A massive Israeli security presence lined the streets of Jerusalem as up to 250,000 Palestinian Muslims performed the fourth and probably final Friday prayer of Ramadan at Al-Aqsa Mosque.
More than 3,200 police, border police and Shin Bet security agents were deployed on roads leading to the mosque.
Authorities allowed women of all ages, men over the age of 55 and children under 12 to enter Jerusalem from the West Bank without permits to perform Friday prayers.
Ramadan is a rare chance for many Palestinians to visit Jerusalem and pray at Al-Aqsa. For many, this was their first time in the city.
Ahmed Khassib, 51, from Ramallah, told international media channel: “I am delighted to be able to perform the fourth Friday prayer of Ramadan at Al-Aqsa Mosque.
“I cannot obtain a permit to pray at Al-Aqsa Mosque except on Fridays during Ramadan, so I wait for this opportunity throughout the year.”
Praying at the mosque, Khasib said, “carries a message that Al-Aqsa is for Muslims.”
During his Friday sermon, Sheikh Ekrimeh Sabri, the imam of Al-Aqsa Mosque, told worshippers: “You who came to the blessed Al-Aqsa Mosque from all parts of holy Palestine, you who have crossed the unjust military checkpoints, your march to the blessed Aqsa for the evening prayer and Taraweeh prayers is to remind the 2 billion Muslims of the world of the captive Al-Aqsa.”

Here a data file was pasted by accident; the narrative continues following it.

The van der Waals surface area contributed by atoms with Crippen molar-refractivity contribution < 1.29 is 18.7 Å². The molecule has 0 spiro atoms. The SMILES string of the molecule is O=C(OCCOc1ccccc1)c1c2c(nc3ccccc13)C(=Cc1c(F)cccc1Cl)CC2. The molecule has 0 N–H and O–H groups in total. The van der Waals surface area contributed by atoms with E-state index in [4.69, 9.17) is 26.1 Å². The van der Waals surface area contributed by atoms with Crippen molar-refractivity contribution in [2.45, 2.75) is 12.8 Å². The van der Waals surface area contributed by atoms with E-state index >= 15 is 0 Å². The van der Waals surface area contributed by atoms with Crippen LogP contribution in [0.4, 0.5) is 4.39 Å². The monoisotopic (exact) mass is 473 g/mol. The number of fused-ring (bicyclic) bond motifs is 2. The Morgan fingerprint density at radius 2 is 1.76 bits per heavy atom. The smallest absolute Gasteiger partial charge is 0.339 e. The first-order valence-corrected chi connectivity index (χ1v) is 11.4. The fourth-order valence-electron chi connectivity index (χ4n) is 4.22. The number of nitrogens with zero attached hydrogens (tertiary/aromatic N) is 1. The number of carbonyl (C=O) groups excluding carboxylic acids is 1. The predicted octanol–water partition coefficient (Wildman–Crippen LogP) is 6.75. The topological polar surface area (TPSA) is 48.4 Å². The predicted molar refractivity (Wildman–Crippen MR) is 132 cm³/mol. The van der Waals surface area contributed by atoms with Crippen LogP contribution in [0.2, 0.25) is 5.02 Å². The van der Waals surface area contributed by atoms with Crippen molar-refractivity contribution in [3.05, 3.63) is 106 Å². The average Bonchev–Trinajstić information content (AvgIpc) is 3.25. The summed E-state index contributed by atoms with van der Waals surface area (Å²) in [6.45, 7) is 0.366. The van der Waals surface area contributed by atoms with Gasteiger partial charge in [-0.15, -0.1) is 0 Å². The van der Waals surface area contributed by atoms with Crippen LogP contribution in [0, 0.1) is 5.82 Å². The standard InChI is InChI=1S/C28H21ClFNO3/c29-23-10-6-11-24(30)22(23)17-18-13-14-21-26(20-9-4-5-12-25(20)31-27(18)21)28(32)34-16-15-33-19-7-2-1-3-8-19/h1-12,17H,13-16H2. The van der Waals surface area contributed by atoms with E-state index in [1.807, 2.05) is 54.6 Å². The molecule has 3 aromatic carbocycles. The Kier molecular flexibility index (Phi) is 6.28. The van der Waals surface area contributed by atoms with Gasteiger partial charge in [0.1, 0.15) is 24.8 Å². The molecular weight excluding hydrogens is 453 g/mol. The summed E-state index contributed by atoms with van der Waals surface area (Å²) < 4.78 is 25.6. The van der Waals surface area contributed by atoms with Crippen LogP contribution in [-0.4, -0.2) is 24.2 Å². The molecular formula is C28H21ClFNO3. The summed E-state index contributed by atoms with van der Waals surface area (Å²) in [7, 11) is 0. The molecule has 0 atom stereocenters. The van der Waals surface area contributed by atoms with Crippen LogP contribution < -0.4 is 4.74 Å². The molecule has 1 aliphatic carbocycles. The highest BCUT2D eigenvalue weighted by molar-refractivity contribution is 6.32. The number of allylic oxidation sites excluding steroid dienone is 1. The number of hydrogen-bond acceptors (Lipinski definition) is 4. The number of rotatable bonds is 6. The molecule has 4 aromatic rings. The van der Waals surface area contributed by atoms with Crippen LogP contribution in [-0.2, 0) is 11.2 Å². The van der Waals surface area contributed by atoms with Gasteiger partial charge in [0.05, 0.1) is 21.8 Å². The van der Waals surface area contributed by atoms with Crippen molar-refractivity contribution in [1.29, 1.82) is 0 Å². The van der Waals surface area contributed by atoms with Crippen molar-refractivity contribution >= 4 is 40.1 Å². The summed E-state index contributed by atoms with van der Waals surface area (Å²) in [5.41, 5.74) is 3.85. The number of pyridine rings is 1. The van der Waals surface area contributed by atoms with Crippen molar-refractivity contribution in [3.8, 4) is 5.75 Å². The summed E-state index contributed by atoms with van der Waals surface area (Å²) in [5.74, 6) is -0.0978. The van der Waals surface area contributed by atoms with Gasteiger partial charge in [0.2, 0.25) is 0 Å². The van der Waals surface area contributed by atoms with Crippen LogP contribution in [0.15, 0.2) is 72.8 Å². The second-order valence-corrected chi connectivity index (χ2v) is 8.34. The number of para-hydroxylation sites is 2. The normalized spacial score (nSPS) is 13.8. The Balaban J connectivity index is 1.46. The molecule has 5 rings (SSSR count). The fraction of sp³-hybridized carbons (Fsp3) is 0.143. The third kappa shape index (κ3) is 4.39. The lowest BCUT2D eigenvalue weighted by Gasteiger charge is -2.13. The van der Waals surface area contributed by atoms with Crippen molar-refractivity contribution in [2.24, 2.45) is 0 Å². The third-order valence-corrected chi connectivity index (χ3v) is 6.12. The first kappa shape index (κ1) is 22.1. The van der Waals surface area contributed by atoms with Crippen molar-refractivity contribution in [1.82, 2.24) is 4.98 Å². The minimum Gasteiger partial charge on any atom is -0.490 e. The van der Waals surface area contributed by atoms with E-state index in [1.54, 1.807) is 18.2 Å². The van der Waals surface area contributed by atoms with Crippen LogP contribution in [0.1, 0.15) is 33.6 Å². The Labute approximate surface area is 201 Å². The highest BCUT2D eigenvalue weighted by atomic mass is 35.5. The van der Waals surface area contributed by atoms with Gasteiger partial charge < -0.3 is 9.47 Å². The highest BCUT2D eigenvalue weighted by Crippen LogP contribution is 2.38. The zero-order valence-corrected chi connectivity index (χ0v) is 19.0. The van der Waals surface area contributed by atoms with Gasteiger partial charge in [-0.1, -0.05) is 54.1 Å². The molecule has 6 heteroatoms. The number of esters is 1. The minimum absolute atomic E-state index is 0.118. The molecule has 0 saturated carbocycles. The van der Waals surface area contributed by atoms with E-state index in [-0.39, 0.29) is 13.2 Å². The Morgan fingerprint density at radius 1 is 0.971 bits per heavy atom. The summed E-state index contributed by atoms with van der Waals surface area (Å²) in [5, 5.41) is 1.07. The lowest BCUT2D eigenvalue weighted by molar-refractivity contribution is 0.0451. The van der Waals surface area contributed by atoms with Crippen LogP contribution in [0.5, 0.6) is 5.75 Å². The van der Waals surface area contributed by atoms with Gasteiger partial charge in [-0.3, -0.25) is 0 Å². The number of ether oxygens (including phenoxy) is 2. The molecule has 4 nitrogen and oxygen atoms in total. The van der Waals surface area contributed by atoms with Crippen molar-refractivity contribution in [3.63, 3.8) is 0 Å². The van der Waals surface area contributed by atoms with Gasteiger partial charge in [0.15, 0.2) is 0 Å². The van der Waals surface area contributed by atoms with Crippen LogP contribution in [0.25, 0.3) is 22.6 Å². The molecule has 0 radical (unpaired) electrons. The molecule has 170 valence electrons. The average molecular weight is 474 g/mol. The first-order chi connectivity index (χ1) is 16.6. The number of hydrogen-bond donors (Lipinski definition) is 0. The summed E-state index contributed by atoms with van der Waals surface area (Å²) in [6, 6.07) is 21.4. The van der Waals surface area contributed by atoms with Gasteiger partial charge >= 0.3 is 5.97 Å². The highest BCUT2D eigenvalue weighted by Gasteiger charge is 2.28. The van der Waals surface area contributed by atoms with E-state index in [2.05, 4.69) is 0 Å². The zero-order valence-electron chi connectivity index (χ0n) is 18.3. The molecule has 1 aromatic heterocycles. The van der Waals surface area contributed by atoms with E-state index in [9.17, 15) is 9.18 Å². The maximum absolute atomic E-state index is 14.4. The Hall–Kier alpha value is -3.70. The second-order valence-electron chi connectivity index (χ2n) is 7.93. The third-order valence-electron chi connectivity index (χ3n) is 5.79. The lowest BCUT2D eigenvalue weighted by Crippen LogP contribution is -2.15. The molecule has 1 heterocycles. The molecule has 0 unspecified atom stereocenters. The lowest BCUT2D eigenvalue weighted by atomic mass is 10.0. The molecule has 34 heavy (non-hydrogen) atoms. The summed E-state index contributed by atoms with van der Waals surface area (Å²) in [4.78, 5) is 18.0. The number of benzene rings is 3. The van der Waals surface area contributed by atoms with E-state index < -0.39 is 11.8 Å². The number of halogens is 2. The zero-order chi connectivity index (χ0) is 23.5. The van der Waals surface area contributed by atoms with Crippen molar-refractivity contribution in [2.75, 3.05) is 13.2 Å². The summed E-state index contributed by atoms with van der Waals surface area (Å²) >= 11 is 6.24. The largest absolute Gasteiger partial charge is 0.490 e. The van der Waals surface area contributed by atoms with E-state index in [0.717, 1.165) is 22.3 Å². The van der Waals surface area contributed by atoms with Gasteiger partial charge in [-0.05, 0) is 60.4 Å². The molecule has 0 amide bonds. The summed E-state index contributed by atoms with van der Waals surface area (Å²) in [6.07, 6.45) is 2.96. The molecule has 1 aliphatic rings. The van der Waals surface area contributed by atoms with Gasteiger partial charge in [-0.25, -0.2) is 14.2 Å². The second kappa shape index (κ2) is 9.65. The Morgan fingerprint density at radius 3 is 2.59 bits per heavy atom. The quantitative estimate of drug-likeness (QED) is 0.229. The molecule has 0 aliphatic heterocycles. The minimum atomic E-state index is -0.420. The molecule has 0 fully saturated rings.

Abd Al-Salam Abu Askar, a Palestinian from the Gaza Strip who lives in Ramallah, told news channels that inflammatory comments about Al-Aqsa by far-right Israeli National Security Minister Itamar Ben-Gvir had made Palestinians more determined to challenge Israeli restrictions on worshipping there.
When they felt the mosque was in danger, he said, they flocked to it during Ramadan, especially on Fridays.
“If the military checkpoints surrounding the city of Jerusalem allowed all citizens of the West Bank and Gaza Strip to visit Al-Aqsa, the number of worshippers would exceed half a million today,” Abu Askar said.